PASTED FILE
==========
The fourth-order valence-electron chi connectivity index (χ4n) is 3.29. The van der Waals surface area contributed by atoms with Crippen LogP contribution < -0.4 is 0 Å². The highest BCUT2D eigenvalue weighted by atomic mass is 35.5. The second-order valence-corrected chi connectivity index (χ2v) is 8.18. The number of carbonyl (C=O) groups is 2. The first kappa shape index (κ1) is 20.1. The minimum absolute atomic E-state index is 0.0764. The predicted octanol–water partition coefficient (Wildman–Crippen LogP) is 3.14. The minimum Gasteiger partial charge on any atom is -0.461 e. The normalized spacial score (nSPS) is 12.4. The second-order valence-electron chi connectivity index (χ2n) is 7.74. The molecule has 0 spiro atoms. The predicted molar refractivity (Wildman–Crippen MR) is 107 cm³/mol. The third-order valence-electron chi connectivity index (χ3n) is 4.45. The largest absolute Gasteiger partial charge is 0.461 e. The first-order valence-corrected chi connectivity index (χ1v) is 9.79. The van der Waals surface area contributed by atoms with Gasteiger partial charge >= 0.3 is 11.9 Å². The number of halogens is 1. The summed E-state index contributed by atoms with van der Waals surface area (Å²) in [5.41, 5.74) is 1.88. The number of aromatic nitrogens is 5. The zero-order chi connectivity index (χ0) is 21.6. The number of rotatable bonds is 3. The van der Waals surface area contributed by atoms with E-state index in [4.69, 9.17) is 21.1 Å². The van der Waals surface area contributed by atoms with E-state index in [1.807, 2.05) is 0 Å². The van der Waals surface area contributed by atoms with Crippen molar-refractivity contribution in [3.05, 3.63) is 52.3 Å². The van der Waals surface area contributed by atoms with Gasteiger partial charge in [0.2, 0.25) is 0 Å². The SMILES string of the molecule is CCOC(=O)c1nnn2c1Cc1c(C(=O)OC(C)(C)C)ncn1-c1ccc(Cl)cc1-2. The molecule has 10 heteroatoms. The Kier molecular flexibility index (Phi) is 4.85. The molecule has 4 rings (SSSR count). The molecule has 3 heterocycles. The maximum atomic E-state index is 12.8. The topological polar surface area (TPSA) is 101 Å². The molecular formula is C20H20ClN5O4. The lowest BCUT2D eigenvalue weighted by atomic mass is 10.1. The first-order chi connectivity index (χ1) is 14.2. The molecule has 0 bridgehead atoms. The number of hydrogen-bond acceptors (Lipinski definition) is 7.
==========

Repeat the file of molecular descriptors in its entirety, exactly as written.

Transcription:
The fourth-order valence-electron chi connectivity index (χ4n) is 3.29. The van der Waals surface area contributed by atoms with Crippen LogP contribution < -0.4 is 0 Å². The highest BCUT2D eigenvalue weighted by atomic mass is 35.5. The second-order valence-corrected chi connectivity index (χ2v) is 8.18. The number of carbonyl (C=O) groups is 2. The first kappa shape index (κ1) is 20.1. The minimum absolute atomic E-state index is 0.0764. The predicted octanol–water partition coefficient (Wildman–Crippen LogP) is 3.14. The minimum Gasteiger partial charge on any atom is -0.461 e. The normalized spacial score (nSPS) is 12.4. The second-order valence-electron chi connectivity index (χ2n) is 7.74. The molecule has 0 spiro atoms. The predicted molar refractivity (Wildman–Crippen MR) is 107 cm³/mol. The third-order valence-electron chi connectivity index (χ3n) is 4.45. The largest absolute Gasteiger partial charge is 0.461 e. The first-order valence-corrected chi connectivity index (χ1v) is 9.79. The van der Waals surface area contributed by atoms with Gasteiger partial charge >= 0.3 is 11.9 Å². The number of halogens is 1. The summed E-state index contributed by atoms with van der Waals surface area (Å²) in [5.41, 5.74) is 1.88. The number of aromatic nitrogens is 5. The zero-order chi connectivity index (χ0) is 21.6. The number of rotatable bonds is 3. The van der Waals surface area contributed by atoms with E-state index in [4.69, 9.17) is 21.1 Å². The van der Waals surface area contributed by atoms with E-state index in [1.807, 2.05) is 0 Å². The van der Waals surface area contributed by atoms with Crippen molar-refractivity contribution in [3.05, 3.63) is 52.3 Å². The van der Waals surface area contributed by atoms with Gasteiger partial charge in [0.2, 0.25) is 0 Å². The SMILES string of the molecule is CCOC(=O)c1nnn2c1Cc1c(C(=O)OC(C)(C)C)ncn1-c1ccc(Cl)cc1-2. The molecule has 10 heteroatoms. The Kier molecular flexibility index (Phi) is 4.85. The molecule has 4 rings (SSSR count). The molecule has 3 heterocycles. The maximum atomic E-state index is 12.8. The topological polar surface area (TPSA) is 101 Å². The molecular formula is C20H20ClN5O4. The lowest BCUT2D eigenvalue weighted by atomic mass is 10.1. The first-order chi connectivity index (χ1) is 14.2. The molecule has 0 bridgehead atoms. The number of hydrogen-bond acceptors (Lipinski definition) is 7.